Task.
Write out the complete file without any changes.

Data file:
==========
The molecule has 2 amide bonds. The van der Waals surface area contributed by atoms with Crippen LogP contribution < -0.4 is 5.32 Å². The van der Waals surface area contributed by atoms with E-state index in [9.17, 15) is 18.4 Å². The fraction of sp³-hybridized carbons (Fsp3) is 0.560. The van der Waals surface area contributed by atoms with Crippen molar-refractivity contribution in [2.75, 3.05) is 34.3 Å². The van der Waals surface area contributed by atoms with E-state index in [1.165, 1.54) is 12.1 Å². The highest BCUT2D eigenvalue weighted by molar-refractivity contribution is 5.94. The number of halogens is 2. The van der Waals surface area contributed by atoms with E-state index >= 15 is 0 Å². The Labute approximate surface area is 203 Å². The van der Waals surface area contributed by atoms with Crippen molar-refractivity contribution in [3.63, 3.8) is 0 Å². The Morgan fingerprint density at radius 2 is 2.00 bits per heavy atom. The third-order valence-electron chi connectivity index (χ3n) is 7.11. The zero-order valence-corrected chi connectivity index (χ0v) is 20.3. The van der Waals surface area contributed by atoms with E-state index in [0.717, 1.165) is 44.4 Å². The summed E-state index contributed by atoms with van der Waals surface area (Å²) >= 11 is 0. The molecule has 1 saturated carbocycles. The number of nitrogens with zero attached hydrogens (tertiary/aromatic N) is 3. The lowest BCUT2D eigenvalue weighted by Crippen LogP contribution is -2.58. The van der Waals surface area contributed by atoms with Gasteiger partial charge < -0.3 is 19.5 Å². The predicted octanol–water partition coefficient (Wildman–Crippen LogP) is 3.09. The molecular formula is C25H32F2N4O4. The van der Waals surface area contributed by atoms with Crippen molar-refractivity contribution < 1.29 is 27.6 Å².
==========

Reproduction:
The molecule has 2 amide bonds. The van der Waals surface area contributed by atoms with Crippen LogP contribution < -0.4 is 5.32 Å². The van der Waals surface area contributed by atoms with E-state index in [9.17, 15) is 18.4 Å². The fraction of sp³-hybridized carbons (Fsp3) is 0.560. The van der Waals surface area contributed by atoms with Crippen molar-refractivity contribution in [2.75, 3.05) is 34.3 Å². The van der Waals surface area contributed by atoms with E-state index in [1.165, 1.54) is 12.1 Å². The highest BCUT2D eigenvalue weighted by molar-refractivity contribution is 5.94. The number of halogens is 2. The van der Waals surface area contributed by atoms with E-state index >= 15 is 0 Å². The Labute approximate surface area is 203 Å². The van der Waals surface area contributed by atoms with Crippen molar-refractivity contribution in [3.63, 3.8) is 0 Å². The Morgan fingerprint density at radius 2 is 2.00 bits per heavy atom. The third-order valence-electron chi connectivity index (χ3n) is 7.11. The zero-order valence-corrected chi connectivity index (χ0v) is 20.3. The van der Waals surface area contributed by atoms with E-state index in [0.717, 1.165) is 44.4 Å². The summed E-state index contributed by atoms with van der Waals surface area (Å²) >= 11 is 0. The molecule has 1 saturated carbocycles. The number of nitrogens with zero attached hydrogens (tertiary/aromatic N) is 3. The lowest BCUT2D eigenvalue weighted by Crippen LogP contribution is -2.58. The van der Waals surface area contributed by atoms with Gasteiger partial charge < -0.3 is 19.5 Å². The predicted octanol–water partition coefficient (Wildman–Crippen LogP) is 3.09. The molecular formula is C25H32F2N4O4. The van der Waals surface area contributed by atoms with Crippen molar-refractivity contribution < 1.29 is 27.6 Å².